Government employees and associations gathered voluntarily longing to get houses, are met with a couple of new modalities to develop communal housing projects. The promise Mayor Adanech Abiebie made to meet the increasing demand in the capital through novel mechanisms nearly six months ago, seems to be kept on the realisation of the modalities forwarded by the Addis Abeba City Administration and Addis Abeba Cooperative Agency.

The Administration is set to offer plots of land for housing developments to government employee unions who manage to lock in 10pc-15pc savings at a Bank and can prove they are without title deeds. The second modality, drafted by the Agency, aims to facilitate plots of land for unions of individuals who had registered for condominium houses a decade ago but have not received homes despite remaining in the system.

Tilahun Worku, chief of the City Administration cabinet, says this is one of the several modalities they have been working on. He believes the challenge for most civil servants would be accessing bank financing for construction.

"We understand housing is a problem for city residents," he told Fortune.

The development modality for government employees requires being a citizen employed within the capital with no previous home ownership. The allotment of land for the housing projects is determined in proportion to the number of people within the union cooperatives and their intended project sizes. The least number of members is 40 for a four-storey building, while the highest is 150 members for a two-basement complex with 15 floors.

Samuel Mitiku is one of the many eagerly awaiting the realisation of this modality. He works for the Social Affairs Bureau in the City Administration. After learning that the Administration was working to support employees in building homes, he has organised 80 people thus far and hopes to add ten more before requesting financial contributions.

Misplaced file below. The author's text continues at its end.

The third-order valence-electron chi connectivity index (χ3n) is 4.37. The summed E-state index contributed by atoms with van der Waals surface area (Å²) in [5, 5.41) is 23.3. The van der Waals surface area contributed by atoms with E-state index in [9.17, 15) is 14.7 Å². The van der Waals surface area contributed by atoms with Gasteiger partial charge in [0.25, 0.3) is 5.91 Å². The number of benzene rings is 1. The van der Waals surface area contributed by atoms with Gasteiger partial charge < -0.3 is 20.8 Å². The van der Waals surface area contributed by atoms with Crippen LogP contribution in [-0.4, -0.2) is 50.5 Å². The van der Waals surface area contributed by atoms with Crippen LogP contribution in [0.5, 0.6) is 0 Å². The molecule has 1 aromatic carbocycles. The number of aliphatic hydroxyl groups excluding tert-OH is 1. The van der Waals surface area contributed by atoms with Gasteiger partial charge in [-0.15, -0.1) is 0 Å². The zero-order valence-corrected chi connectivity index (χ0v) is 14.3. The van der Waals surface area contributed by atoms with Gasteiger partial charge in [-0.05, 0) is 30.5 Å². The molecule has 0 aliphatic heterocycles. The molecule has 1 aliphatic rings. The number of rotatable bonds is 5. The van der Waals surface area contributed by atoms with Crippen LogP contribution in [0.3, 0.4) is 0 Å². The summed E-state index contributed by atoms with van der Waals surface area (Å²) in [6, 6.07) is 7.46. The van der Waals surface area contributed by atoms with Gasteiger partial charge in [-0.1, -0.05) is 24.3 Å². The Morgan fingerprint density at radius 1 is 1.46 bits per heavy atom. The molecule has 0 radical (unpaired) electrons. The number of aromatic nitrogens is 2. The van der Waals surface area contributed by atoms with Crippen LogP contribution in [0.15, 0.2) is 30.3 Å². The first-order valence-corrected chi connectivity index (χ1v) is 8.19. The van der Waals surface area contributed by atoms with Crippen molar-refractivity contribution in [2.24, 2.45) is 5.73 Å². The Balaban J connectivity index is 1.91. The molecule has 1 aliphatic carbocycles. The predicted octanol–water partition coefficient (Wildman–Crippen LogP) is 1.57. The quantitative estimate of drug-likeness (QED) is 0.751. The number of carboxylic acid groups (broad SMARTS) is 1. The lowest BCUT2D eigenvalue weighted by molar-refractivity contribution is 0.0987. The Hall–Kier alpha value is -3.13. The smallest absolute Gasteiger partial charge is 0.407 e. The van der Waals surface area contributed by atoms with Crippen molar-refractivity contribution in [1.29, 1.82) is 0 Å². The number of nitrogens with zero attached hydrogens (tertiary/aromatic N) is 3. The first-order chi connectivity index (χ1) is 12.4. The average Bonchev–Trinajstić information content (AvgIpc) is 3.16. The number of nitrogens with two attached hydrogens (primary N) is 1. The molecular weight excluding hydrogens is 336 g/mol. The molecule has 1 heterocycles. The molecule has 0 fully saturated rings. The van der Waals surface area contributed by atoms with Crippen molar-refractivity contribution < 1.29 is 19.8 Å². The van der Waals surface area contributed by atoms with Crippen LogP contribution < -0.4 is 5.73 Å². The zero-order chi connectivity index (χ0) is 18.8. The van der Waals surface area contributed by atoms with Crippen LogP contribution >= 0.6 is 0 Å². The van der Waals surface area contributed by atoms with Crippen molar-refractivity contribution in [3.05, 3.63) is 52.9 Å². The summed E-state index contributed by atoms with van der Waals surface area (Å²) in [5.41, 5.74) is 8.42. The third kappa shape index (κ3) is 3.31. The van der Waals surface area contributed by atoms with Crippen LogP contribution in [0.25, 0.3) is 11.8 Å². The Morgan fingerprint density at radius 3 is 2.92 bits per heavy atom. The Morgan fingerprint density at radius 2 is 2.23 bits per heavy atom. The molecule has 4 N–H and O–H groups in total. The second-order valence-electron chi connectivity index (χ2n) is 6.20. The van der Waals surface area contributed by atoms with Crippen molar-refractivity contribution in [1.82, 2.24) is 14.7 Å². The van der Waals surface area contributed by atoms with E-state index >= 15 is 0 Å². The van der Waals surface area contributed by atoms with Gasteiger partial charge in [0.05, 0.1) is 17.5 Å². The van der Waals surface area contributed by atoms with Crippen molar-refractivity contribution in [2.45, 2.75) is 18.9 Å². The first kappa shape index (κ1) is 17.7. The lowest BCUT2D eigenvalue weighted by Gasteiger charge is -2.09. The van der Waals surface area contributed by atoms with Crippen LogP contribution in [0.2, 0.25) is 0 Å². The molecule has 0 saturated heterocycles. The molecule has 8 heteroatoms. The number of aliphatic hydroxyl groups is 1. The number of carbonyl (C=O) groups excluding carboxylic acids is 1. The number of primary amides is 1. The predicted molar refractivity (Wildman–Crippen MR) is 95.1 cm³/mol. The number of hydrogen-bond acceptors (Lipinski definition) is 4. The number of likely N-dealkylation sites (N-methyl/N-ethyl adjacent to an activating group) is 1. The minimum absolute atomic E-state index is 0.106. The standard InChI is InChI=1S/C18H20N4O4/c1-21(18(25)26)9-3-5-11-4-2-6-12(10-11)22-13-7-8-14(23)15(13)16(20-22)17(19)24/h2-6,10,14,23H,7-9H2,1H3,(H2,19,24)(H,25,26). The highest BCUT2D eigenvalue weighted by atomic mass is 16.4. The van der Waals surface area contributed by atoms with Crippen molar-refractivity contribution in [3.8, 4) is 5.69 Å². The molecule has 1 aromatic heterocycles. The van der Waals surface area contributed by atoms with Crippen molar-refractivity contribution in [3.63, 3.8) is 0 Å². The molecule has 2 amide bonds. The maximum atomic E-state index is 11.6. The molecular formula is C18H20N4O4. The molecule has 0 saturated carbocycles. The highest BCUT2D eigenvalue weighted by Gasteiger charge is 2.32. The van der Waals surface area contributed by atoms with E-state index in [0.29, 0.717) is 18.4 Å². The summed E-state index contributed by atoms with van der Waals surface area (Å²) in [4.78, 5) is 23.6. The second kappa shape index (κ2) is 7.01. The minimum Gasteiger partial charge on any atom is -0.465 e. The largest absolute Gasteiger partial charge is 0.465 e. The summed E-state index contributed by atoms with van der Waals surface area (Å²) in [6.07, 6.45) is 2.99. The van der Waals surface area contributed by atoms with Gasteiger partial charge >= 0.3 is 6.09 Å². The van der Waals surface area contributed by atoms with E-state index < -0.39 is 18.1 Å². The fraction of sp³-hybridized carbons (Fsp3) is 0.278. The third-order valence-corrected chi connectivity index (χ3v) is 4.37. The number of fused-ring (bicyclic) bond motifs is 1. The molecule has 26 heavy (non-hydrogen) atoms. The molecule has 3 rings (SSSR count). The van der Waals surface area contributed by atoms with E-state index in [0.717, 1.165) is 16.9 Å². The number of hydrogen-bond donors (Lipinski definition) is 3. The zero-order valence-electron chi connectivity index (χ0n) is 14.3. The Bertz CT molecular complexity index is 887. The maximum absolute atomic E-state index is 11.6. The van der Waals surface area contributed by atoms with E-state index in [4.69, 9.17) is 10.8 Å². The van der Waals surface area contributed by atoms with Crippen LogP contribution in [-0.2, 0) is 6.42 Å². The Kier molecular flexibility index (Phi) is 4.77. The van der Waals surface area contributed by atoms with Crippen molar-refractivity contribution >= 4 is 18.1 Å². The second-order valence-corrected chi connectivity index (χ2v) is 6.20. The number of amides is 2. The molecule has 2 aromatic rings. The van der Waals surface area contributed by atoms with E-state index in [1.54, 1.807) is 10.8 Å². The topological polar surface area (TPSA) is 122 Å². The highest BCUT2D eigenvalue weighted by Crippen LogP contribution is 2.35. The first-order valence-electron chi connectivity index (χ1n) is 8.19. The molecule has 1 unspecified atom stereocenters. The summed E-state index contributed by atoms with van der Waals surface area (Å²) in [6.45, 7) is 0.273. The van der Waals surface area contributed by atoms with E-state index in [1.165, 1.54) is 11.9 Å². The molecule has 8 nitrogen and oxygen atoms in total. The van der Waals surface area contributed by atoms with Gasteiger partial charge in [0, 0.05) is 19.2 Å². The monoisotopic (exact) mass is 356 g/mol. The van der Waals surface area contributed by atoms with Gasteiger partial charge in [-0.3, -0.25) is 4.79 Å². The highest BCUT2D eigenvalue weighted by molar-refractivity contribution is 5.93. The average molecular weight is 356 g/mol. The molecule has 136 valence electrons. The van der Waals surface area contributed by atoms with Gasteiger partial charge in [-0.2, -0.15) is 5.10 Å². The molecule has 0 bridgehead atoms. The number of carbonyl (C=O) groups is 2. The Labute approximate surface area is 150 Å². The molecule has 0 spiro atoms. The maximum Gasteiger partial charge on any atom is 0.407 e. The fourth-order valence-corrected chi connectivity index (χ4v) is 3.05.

"We're aiming for a nine-storey building," he told Fortune.

Samuel hopes the proposed modality will be enforced as rent and galloping inflation have him strapped for cash.

According to the bill drafted by the City Administration, the cost of a single unit begins at 479,880 Br for a 60sqm single bedroom, with a three-bedroom 105sqm unit estimated to cost 1.5 million Br.

The other housing modality ushered in by the Agency is tabled at the Ministry of Justice, waiting for approval.

According to Gizachew Tesema, director of the Agency, this modality attracted the attention of many. He said over 12,000 people have expressed interest in cluster housing, and over half claim to have deposited a significant portion.

"Plot is prepared in at least three districts," said Gizachew.

It is intended to address the needs of financially capable groups who have not closed saving accounts on the 2013 condominium housing project and are willing not to transfer ownership for a minimum of five years.

Concession to construct a house under this modality will entail cancellation from the 2013 condominium savings list.

The Ministry of Urban & Development revealed a couple of weeks ago to Parliamentarians that no construction has been done for condominiums in the budget year.

An urban planning expert who wishes to remain anonymous warns location, financing and contractual obligations within the cooperatives must be considered before large-scale implementation of these modalities. The expert said projects such as urban housing have been taxing even for the government and will be invincible to citizens without some form of subsidization.

According to the expert, the biggest hurdle to successfully completing these modalities will be financing, as neither government employees nor private citizens within the capital will be liquid enough to lead large-scale housing projects.

The expert also recommends the City Administration consider the location when selecting a plot to avoid the displacement of city centre dwellers.

PUBLISHED ON Feb 04,2023 [ VOL 23 , NO 1188]

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